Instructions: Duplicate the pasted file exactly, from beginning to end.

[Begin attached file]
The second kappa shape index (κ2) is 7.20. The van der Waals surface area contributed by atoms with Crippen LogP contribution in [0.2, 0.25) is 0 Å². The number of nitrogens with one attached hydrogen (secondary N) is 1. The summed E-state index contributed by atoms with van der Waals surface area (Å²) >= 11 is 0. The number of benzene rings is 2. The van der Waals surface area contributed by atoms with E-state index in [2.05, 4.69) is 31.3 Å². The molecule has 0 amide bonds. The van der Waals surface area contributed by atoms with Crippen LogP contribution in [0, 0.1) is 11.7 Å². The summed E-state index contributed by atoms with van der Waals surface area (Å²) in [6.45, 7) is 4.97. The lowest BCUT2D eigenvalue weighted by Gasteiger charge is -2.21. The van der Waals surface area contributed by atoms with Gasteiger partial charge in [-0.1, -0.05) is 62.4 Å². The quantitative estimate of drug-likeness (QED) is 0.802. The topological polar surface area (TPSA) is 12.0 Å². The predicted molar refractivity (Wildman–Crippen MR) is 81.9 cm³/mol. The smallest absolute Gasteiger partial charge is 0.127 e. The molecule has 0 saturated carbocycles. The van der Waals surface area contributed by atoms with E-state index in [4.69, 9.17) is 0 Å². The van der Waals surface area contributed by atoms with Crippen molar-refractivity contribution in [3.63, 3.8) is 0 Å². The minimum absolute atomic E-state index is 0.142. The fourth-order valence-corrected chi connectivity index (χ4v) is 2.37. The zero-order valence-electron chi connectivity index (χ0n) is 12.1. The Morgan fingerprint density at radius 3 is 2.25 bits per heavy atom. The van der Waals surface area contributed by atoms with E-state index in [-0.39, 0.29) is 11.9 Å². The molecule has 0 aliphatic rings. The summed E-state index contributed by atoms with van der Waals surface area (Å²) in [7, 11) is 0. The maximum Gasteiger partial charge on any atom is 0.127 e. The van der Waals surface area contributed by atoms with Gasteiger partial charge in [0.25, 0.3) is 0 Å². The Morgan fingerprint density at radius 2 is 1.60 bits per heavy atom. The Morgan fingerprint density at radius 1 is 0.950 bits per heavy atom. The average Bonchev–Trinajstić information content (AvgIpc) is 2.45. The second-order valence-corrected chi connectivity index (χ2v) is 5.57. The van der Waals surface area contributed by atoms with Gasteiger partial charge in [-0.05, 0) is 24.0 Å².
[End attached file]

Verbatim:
The second kappa shape index (κ2) is 7.20. The van der Waals surface area contributed by atoms with Crippen LogP contribution in [0.2, 0.25) is 0 Å². The number of nitrogens with one attached hydrogen (secondary N) is 1. The summed E-state index contributed by atoms with van der Waals surface area (Å²) >= 11 is 0. The number of benzene rings is 2. The van der Waals surface area contributed by atoms with E-state index in [2.05, 4.69) is 31.3 Å². The molecule has 0 amide bonds. The van der Waals surface area contributed by atoms with Crippen LogP contribution in [0, 0.1) is 11.7 Å². The summed E-state index contributed by atoms with van der Waals surface area (Å²) in [6.45, 7) is 4.97. The lowest BCUT2D eigenvalue weighted by Gasteiger charge is -2.21. The van der Waals surface area contributed by atoms with Gasteiger partial charge in [-0.1, -0.05) is 62.4 Å². The quantitative estimate of drug-likeness (QED) is 0.802. The topological polar surface area (TPSA) is 12.0 Å². The predicted molar refractivity (Wildman–Crippen MR) is 81.9 cm³/mol. The smallest absolute Gasteiger partial charge is 0.127 e. The molecule has 0 saturated carbocycles. The van der Waals surface area contributed by atoms with E-state index in [4.69, 9.17) is 0 Å². The van der Waals surface area contributed by atoms with Crippen molar-refractivity contribution in [3.63, 3.8) is 0 Å². The minimum absolute atomic E-state index is 0.142. The fourth-order valence-corrected chi connectivity index (χ4v) is 2.37. The zero-order valence-electron chi connectivity index (χ0n) is 12.1. The Morgan fingerprint density at radius 3 is 2.25 bits per heavy atom. The van der Waals surface area contributed by atoms with E-state index in [-0.39, 0.29) is 11.9 Å². The molecule has 0 aliphatic rings. The summed E-state index contributed by atoms with van der Waals surface area (Å²) in [7, 11) is 0. The maximum Gasteiger partial charge on any atom is 0.127 e. The van der Waals surface area contributed by atoms with Gasteiger partial charge in [0.25, 0.3) is 0 Å². The Morgan fingerprint density at radius 2 is 1.60 bits per heavy atom. The Morgan fingerprint density at radius 1 is 0.950 bits per heavy atom. The average Bonchev–Trinajstić information content (AvgIpc) is 2.45. The second-order valence-corrected chi connectivity index (χ2v) is 5.57. The van der Waals surface area contributed by atoms with Gasteiger partial charge in [-0.05, 0) is 24.0 Å².